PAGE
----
DIRECTED by Clyde Bruckman
PRODUCED by Buster Keaton & Joseph M Schenck
WRITTEN by Al Boasberg, Clyde Bruckman, & Buster Keaton
BASED on The Great Locomotive Chase by William Pittenger
ORIGINAL MUSIC by Robert Israel
CINEMATOGRAPHY by Bert Haines & Dev Jennings
ART DIRECTION by Fred Gabourie
So with the very first film I almost violate one of my rules. The one element of The General that I don’t like is something that was very much a part of its time, which is the predilection of making the South the sentimental favorite in dramas, and also maybe because of the American tendency to root for the underdog. Many Americans still thought of the Johnny Rebs as honorable gentlemen, spoke of the “Lost Cause,” and forgot about or just didn’t care about the rotten, festering heart of the Confederacy. Just about everybody did it, from the horrible masterpiece The Birth of a Nation to the tacitly racist Gone With the Wind. Happily, that trend is just about gone. Cold Mountain shows the war from the Southern point of view, but Inman is deserting, and we are encouraged to root for him.
Buster Keaton’s first feature-length movie was The Three Ages, in 1923. You really can’t compare two- and three-reelers against what we’ve come to think of as features (Cops was 18 minutes, which would make it a short today), though half a dozen of Keaton’s and even more of Chaplin’s shorts are masterpieces. When Keaton really got rolling at full-length (and before sound killed his career), I think he made more great movies even than Chaplin. I’m thinking of amazing stuff like Our Hospitality, The Navigator, College, Steamboat Bill, and The Cameraman.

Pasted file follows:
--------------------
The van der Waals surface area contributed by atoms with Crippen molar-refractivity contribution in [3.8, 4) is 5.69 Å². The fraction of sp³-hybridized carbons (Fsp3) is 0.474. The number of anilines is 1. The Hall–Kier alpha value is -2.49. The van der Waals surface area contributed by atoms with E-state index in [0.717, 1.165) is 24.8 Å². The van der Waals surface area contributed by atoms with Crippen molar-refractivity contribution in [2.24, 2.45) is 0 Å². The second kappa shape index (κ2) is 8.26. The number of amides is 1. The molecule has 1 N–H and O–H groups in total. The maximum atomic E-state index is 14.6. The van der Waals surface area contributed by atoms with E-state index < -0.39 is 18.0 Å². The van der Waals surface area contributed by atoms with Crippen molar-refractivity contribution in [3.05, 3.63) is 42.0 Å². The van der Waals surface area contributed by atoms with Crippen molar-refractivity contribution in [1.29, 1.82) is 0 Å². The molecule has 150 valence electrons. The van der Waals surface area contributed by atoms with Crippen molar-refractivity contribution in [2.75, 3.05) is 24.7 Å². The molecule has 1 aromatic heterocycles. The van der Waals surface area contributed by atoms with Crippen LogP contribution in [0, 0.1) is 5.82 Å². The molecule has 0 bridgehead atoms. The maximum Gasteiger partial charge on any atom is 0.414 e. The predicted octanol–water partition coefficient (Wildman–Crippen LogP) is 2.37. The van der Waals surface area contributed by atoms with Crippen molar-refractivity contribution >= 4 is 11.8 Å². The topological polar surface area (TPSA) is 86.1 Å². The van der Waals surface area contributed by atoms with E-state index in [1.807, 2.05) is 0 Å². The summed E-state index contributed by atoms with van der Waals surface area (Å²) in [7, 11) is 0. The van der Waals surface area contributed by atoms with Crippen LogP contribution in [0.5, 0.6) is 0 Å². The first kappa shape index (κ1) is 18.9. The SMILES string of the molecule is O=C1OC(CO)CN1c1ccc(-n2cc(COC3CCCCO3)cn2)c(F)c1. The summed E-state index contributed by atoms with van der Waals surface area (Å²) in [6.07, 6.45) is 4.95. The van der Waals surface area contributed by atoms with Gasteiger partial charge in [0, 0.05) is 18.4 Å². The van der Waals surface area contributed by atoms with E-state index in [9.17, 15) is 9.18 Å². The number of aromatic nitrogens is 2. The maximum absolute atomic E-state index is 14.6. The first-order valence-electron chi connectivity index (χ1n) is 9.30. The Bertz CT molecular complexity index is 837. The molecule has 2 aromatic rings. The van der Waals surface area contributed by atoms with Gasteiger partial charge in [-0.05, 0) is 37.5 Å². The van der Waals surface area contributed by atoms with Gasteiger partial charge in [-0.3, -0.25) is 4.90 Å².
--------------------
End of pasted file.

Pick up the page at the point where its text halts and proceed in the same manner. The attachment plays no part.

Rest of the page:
But The General is the best. I remember laughing until I hurt during the chase, as he comes up with one ruse after another to steal his beloved locomotive and girl back from the Yankees. Keaton was the master of the visual joke, and he did it all without ever changing expression. Chaplin had 100 faces to wring our hearts with; Keaton had to make one face work for everything … and he did!
And I can still recall the awe with which I watched the bridge collapsing under the train engine (a scene that was filmed in Oregon). I honestly don’t think there was a single shot to compare to it until 1956: the parting of the Red Sea in The Ten Commandments. And Keaton didn’t use any special effects.